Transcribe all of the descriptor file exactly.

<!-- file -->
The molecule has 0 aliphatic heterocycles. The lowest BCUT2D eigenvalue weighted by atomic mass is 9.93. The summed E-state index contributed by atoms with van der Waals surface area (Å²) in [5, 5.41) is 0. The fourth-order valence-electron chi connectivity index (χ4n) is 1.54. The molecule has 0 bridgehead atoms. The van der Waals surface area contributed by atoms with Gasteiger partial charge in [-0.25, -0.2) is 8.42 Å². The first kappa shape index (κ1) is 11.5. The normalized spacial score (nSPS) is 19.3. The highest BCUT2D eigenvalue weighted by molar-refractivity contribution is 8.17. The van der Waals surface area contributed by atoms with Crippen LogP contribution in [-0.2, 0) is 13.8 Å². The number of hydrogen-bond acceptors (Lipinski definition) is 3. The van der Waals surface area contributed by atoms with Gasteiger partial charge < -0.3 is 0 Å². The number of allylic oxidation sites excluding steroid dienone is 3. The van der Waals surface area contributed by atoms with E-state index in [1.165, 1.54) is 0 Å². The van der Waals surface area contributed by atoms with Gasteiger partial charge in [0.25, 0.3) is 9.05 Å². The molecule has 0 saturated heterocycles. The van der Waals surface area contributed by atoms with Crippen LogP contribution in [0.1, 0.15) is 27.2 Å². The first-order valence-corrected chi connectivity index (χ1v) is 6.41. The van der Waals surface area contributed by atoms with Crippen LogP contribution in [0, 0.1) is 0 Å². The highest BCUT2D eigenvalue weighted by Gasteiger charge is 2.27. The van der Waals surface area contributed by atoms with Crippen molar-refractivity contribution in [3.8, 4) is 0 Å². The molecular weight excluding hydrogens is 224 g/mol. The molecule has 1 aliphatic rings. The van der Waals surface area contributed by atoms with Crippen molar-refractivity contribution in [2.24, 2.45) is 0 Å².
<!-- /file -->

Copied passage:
The molecule has 0 aliphatic heterocycles. The lowest BCUT2D eigenvalue weighted by atomic mass is 9.93. The summed E-state index contributed by atoms with van der Waals surface area (Å²) in [5, 5.41) is 0. The fourth-order valence-electron chi connectivity index (χ4n) is 1.54. The molecule has 0 bridgehead atoms. The van der Waals surface area contributed by atoms with Gasteiger partial charge in [-0.25, -0.2) is 8.42 Å². The first kappa shape index (κ1) is 11.5. The normalized spacial score (nSPS) is 19.3. The highest BCUT2D eigenvalue weighted by molar-refractivity contribution is 8.17. The van der Waals surface area contributed by atoms with Crippen LogP contribution in [-0.2, 0) is 13.8 Å². The number of hydrogen-bond acceptors (Lipinski definition) is 3. The van der Waals surface area contributed by atoms with Gasteiger partial charge < -0.3 is 0 Å². The number of allylic oxidation sites excluding steroid dienone is 3. The van der Waals surface area contributed by atoms with E-state index in [1.165, 1.54) is 0 Å². The van der Waals surface area contributed by atoms with Gasteiger partial charge in [0.25, 0.3) is 9.05 Å². The molecule has 0 saturated heterocycles. The van der Waals surface area contributed by atoms with Crippen LogP contribution in [0.1, 0.15) is 27.2 Å². The first-order valence-corrected chi connectivity index (χ1v) is 6.41. The van der Waals surface area contributed by atoms with Crippen LogP contribution in [0, 0.1) is 0 Å². The highest BCUT2D eigenvalue weighted by Gasteiger charge is 2.27. The van der Waals surface area contributed by atoms with Crippen molar-refractivity contribution in [3.8, 4) is 0 Å². The molecular weight excluding hydrogens is 224 g/mol. The molecule has 1 aliphatic rings. The van der Waals surface area contributed by atoms with Crippen molar-refractivity contribution in [2.24, 2.45) is 0 Å².